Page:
US Pharm. 2022;47(10):34-39.

ABSTRACT: Breast cancer is one of the most commonly diagnosed cancers in women as well as the second leading cause of cancer-related death in women in the United States. One in eight U.S. women will be diagnosed with breast cancer in her lifetime, and an estimated 6% of those initially diagnosed with cancer have metastatic breast cancer (MBC). Human epidermal growth factor receptor 2–positive (HER2+) breast cancer tends to be more aggressive than other types. HER2+ breast cancer accounts for 15% to 20% of all breast cancers. Although HER2+ MBC remains incurable, the development of a variety of targeted therapies has had a significant impact on patient care by slowing disease progression, improving clinical outcomes, and prolonging overall survival.

The American Cancer Society (ACS) notes that with the exception of skin cancers, breast cancer is the most commonly diagnosed cancer in women in the United States, accounting for an estimated 30% of all new female cancers annually.1 Moreover, the average risk of a woman developing breast cancer in her lifetime is 13%, representing one in eight women.1 Breast cancer is the second leading cause of death (following lung cancer) in U.S. women; however, thanks to advances in research, early detection, diagnosis, and clinical intervention, survival rates are increasing.1 In the U.S., an estimated 6% of women initially diagnosed with cancer have metastatic breast cancer (MBC).2 The 5-year survival rate for women with MBC is 29%; the rate in men is 22%.2 (Breast cancer in males accounts for 1% of total cases.1) The ACS estimated that in 2022 about 287,850 new cases of invasive breast cancer would be diagnosed in women; nearly 51,400 new cases of ductal carcinoma in situ would be diagnosed; and approximately 43,250 women would die from breast cancer.1

Breast cancer may be divided into three biological subtypes: 1) cancer cells expressing estrogen receptor (ER); 2) cancer cells expressing human epidermal growth factor receptor 2 (HER2), with or without ER expression; and 3) cancer cells not expressing ER, progesterone receptor (PR), or HER2 (i.e., triple-negative). Each of these subtypes has a direct impact on treatment selection.3,4

This article will focus on HER2-positive (HER2+) MBC and the evolving role of targeted therapies in its treatment and management.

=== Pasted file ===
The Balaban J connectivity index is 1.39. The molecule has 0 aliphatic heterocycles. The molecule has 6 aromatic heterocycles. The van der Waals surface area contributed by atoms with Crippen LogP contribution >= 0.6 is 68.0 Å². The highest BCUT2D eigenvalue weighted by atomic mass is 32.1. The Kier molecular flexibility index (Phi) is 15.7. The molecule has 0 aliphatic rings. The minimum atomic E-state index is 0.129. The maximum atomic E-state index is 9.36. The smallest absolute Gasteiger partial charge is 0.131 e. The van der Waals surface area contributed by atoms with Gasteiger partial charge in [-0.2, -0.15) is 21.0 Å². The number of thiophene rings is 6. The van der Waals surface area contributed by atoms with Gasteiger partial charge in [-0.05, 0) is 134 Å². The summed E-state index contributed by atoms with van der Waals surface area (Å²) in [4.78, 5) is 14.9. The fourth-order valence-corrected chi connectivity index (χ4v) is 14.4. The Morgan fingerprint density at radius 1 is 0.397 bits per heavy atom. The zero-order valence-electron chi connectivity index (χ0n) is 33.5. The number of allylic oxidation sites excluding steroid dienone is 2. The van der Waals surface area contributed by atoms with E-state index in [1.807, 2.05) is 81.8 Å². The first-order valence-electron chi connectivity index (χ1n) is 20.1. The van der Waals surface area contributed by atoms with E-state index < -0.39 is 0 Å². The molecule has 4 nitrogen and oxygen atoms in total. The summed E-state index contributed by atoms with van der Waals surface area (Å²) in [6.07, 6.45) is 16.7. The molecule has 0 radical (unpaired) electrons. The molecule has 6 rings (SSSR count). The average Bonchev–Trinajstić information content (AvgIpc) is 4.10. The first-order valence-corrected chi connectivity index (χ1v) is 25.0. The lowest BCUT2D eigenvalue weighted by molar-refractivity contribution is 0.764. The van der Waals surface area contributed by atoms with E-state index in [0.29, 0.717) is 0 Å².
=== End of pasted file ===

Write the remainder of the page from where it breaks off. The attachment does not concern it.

Overview of HER2+ MBC

The transmembrane glycoprotein HER2, a member of the epidermal growth factor family of tyrosine kinase receptors, is expressed on the surface of many forms of tumors, including breast, gastric, lung, and colorectal cancers.5,6 There are two diagnostic tests to ascertain whether breast cancer is HER2+. The first technique, immunohistochemistry (IHC), measures receptors. If the IHC score is 3+, the cancer is HER2+; if the score is 0 or 1, the cancer is considered HER2-negative; if the score is 2+, further evaluation and testing are warranted.7 The second technique, in situ hybridization, measures the number of copies of the HER2 gene. This test is performed primarily when the IHC score is unclear.7

HER2 is overexpressed and/or augmented in an estimated 15% to 20% of breast cancers presenting with aggressive tumor behavior.3,8,9 Although HER2+ breast cancer historically has been correlated with an aggressive disease course and heightened risk of developing systemic and brain metastases, is incurable, and has a poor prognosis, the promising nature of HER2-targeting therapies has significantly transformed treatment and fundamentally enhanced clinical outcomes in many patients with HER2+ MBC.10,11 HER2 positivity is an established risk factor for the development of brain metastasis.12 Breast cancer metastasis commonly affects the lungs, liver, bone, and brain.13

Advances in research have led to a greater understanding of the role of HER2 biology in the development of targeted therapies to treat and manage HER2+ MBC. Although there is no cure, targeted anti-HER2 therapies have led to enhanced disease control and overall survival in patients with HER2+ MBC.14 In general, the primary goals of HER2+ MBC treatment include minimizing adverse effects from therapy, boosting life expectancy by slowing disease progression, and improving symptoms and overall health-related quality of life (HRQoL). The treatment plan should be tailored to patient need.

HER2-Targeted Therapies